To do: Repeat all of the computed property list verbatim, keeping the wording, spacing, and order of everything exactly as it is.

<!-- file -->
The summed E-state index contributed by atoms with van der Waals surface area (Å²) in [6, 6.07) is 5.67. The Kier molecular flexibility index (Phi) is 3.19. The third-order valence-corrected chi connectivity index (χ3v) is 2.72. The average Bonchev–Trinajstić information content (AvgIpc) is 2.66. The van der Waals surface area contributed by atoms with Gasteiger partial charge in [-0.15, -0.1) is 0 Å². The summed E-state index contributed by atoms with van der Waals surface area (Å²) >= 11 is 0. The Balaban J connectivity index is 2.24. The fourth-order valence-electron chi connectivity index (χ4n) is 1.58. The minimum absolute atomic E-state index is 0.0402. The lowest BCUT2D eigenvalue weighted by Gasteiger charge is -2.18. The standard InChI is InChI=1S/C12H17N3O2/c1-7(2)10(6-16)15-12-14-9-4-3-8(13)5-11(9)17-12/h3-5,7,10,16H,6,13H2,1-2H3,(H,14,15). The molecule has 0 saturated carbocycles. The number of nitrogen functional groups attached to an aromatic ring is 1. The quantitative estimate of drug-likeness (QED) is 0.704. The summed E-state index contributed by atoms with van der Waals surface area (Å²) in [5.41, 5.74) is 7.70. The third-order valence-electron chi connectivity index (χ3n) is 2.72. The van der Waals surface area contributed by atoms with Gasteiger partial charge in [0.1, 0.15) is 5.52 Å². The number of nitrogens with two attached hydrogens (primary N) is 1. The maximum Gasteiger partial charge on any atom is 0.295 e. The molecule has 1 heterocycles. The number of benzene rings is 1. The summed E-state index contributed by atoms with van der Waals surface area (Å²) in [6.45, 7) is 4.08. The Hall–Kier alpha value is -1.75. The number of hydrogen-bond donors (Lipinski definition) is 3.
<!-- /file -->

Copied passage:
The summed E-state index contributed by atoms with van der Waals surface area (Å²) in [6, 6.07) is 5.67. The Kier molecular flexibility index (Phi) is 3.19. The third-order valence-corrected chi connectivity index (χ3v) is 2.72. The average Bonchev–Trinajstić information content (AvgIpc) is 2.66. The van der Waals surface area contributed by atoms with Gasteiger partial charge in [-0.15, -0.1) is 0 Å². The summed E-state index contributed by atoms with van der Waals surface area (Å²) >= 11 is 0. The Balaban J connectivity index is 2.24. The fourth-order valence-electron chi connectivity index (χ4n) is 1.58. The minimum absolute atomic E-state index is 0.0402. The lowest BCUT2D eigenvalue weighted by Gasteiger charge is -2.18. The standard InChI is InChI=1S/C12H17N3O2/c1-7(2)10(6-16)15-12-14-9-4-3-8(13)5-11(9)17-12/h3-5,7,10,16H,6,13H2,1-2H3,(H,14,15). The molecule has 0 saturated carbocycles. The number of nitrogen functional groups attached to an aromatic ring is 1. The quantitative estimate of drug-likeness (QED) is 0.704. The summed E-state index contributed by atoms with van der Waals surface area (Å²) in [5.41, 5.74) is 7.70. The third-order valence-electron chi connectivity index (χ3n) is 2.72. The van der Waals surface area contributed by atoms with Gasteiger partial charge in [0.1, 0.15) is 5.52 Å². The number of nitrogens with two attached hydrogens (primary N) is 1. The maximum Gasteiger partial charge on any atom is 0.295 e. The molecule has 1 heterocycles. The number of benzene rings is 1. The summed E-state index contributed by atoms with van der Waals surface area (Å²) in [6.45, 7) is 4.08. The Hall–Kier alpha value is -1.75. The number of hydrogen-bond donors (Lipinski definition) is 3.